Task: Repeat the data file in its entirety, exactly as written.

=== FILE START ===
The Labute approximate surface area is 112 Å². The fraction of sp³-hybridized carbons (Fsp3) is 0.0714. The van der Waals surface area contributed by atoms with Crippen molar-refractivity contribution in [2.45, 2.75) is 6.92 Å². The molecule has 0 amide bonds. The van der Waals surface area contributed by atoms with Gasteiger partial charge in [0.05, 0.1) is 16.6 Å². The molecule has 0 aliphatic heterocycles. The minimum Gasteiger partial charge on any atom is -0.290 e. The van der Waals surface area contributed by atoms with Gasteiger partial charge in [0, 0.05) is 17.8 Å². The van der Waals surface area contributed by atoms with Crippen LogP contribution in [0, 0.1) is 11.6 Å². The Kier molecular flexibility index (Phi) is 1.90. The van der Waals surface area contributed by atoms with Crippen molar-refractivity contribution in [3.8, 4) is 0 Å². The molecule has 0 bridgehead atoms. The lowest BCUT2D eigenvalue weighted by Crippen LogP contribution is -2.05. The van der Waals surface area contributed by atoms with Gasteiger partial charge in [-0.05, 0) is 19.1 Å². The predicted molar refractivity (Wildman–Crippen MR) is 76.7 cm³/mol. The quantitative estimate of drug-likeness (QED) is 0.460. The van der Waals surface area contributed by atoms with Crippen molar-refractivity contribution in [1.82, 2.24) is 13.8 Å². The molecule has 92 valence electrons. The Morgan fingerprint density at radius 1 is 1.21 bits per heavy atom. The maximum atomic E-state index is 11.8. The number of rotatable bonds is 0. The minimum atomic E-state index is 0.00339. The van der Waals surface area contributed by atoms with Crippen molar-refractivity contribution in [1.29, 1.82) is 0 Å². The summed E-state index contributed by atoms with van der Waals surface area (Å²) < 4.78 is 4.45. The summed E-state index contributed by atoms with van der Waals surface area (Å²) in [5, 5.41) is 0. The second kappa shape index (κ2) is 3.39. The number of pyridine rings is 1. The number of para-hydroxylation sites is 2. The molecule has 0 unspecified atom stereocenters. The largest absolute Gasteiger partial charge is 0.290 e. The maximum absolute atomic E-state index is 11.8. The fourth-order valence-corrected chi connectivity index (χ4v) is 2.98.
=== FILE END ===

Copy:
The Labute approximate surface area is 112 Å². The fraction of sp³-hybridized carbons (Fsp3) is 0.0714. The van der Waals surface area contributed by atoms with Crippen molar-refractivity contribution in [2.45, 2.75) is 6.92 Å². The molecule has 0 amide bonds. The van der Waals surface area contributed by atoms with Gasteiger partial charge in [0.05, 0.1) is 16.6 Å². The molecule has 0 aliphatic heterocycles. The minimum Gasteiger partial charge on any atom is -0.290 e. The van der Waals surface area contributed by atoms with Gasteiger partial charge in [0, 0.05) is 17.8 Å². The van der Waals surface area contributed by atoms with Crippen LogP contribution in [0, 0.1) is 11.6 Å². The Kier molecular flexibility index (Phi) is 1.90. The van der Waals surface area contributed by atoms with Crippen molar-refractivity contribution in [3.8, 4) is 0 Å². The molecule has 0 bridgehead atoms. The lowest BCUT2D eigenvalue weighted by Crippen LogP contribution is -2.05. The van der Waals surface area contributed by atoms with Gasteiger partial charge in [-0.05, 0) is 19.1 Å². The predicted molar refractivity (Wildman–Crippen MR) is 76.7 cm³/mol. The quantitative estimate of drug-likeness (QED) is 0.460. The van der Waals surface area contributed by atoms with Crippen molar-refractivity contribution in [1.82, 2.24) is 13.8 Å². The molecule has 92 valence electrons. The Morgan fingerprint density at radius 1 is 1.21 bits per heavy atom. The maximum atomic E-state index is 11.8. The number of rotatable bonds is 0. The minimum atomic E-state index is 0.00339. The van der Waals surface area contributed by atoms with Crippen molar-refractivity contribution in [1.29, 1.82) is 0 Å². The summed E-state index contributed by atoms with van der Waals surface area (Å²) < 4.78 is 4.45. The summed E-state index contributed by atoms with van der Waals surface area (Å²) in [5, 5.41) is 0. The second kappa shape index (κ2) is 3.39. The number of pyridine rings is 1. The number of para-hydroxylation sites is 2. The molecule has 0 unspecified atom stereocenters. The largest absolute Gasteiger partial charge is 0.290 e. The maximum absolute atomic E-state index is 11.8. The fourth-order valence-corrected chi connectivity index (χ4v) is 2.98.